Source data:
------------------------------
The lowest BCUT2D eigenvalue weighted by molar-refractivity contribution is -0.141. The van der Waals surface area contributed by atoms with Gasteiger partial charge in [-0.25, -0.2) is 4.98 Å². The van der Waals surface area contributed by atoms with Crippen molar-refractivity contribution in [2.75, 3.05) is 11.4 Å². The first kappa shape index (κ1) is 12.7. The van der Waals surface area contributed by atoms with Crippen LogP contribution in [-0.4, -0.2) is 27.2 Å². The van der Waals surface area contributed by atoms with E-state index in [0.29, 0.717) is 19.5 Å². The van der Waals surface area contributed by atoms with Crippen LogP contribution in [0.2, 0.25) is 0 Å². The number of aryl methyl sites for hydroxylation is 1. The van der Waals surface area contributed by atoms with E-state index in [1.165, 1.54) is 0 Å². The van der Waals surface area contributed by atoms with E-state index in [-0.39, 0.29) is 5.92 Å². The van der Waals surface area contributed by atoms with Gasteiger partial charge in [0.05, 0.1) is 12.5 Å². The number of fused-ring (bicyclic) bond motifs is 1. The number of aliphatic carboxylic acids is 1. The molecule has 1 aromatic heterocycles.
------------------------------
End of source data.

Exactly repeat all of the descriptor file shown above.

The lowest BCUT2D eigenvalue weighted by molar-refractivity contribution is -0.141. The van der Waals surface area contributed by atoms with Gasteiger partial charge in [-0.25, -0.2) is 4.98 Å². The van der Waals surface area contributed by atoms with Crippen molar-refractivity contribution in [2.75, 3.05) is 11.4 Å². The first kappa shape index (κ1) is 12.7. The van der Waals surface area contributed by atoms with Crippen LogP contribution in [-0.4, -0.2) is 27.2 Å². The van der Waals surface area contributed by atoms with E-state index in [0.29, 0.717) is 19.5 Å². The van der Waals surface area contributed by atoms with Crippen LogP contribution in [0.2, 0.25) is 0 Å². The number of aryl methyl sites for hydroxylation is 1. The van der Waals surface area contributed by atoms with E-state index in [1.165, 1.54) is 0 Å². The van der Waals surface area contributed by atoms with E-state index in [-0.39, 0.29) is 5.92 Å². The van der Waals surface area contributed by atoms with Gasteiger partial charge in [0.05, 0.1) is 12.5 Å². The number of fused-ring (bicyclic) bond motifs is 1. The number of aliphatic carboxylic acids is 1. The molecule has 1 aromatic heterocycles.